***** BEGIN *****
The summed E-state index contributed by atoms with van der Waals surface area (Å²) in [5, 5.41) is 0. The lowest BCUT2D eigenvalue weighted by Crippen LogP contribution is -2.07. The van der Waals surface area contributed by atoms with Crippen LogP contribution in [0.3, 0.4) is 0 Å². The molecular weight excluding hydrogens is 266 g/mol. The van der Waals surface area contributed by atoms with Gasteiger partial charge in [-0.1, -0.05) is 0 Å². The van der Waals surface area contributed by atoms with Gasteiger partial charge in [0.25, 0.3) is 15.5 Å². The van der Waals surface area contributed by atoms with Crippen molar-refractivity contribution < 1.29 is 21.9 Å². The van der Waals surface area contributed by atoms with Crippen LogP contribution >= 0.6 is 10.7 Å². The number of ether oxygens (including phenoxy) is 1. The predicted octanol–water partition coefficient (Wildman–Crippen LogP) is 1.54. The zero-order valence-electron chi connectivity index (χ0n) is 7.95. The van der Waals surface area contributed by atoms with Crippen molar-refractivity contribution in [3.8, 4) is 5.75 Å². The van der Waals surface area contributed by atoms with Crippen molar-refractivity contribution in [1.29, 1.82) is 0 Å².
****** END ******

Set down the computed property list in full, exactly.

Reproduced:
The summed E-state index contributed by atoms with van der Waals surface area (Å²) in [5, 5.41) is 0. The lowest BCUT2D eigenvalue weighted by Crippen LogP contribution is -2.07. The van der Waals surface area contributed by atoms with Crippen LogP contribution in [0.3, 0.4) is 0 Å². The molecular weight excluding hydrogens is 266 g/mol. The van der Waals surface area contributed by atoms with Gasteiger partial charge in [-0.1, -0.05) is 0 Å². The van der Waals surface area contributed by atoms with Gasteiger partial charge in [0.25, 0.3) is 15.5 Å². The van der Waals surface area contributed by atoms with Crippen molar-refractivity contribution < 1.29 is 21.9 Å². The van der Waals surface area contributed by atoms with Crippen LogP contribution >= 0.6 is 10.7 Å². The number of ether oxygens (including phenoxy) is 1. The predicted octanol–water partition coefficient (Wildman–Crippen LogP) is 1.54. The zero-order valence-electron chi connectivity index (χ0n) is 7.95. The van der Waals surface area contributed by atoms with Crippen molar-refractivity contribution in [3.8, 4) is 5.75 Å². The van der Waals surface area contributed by atoms with Crippen molar-refractivity contribution in [1.29, 1.82) is 0 Å².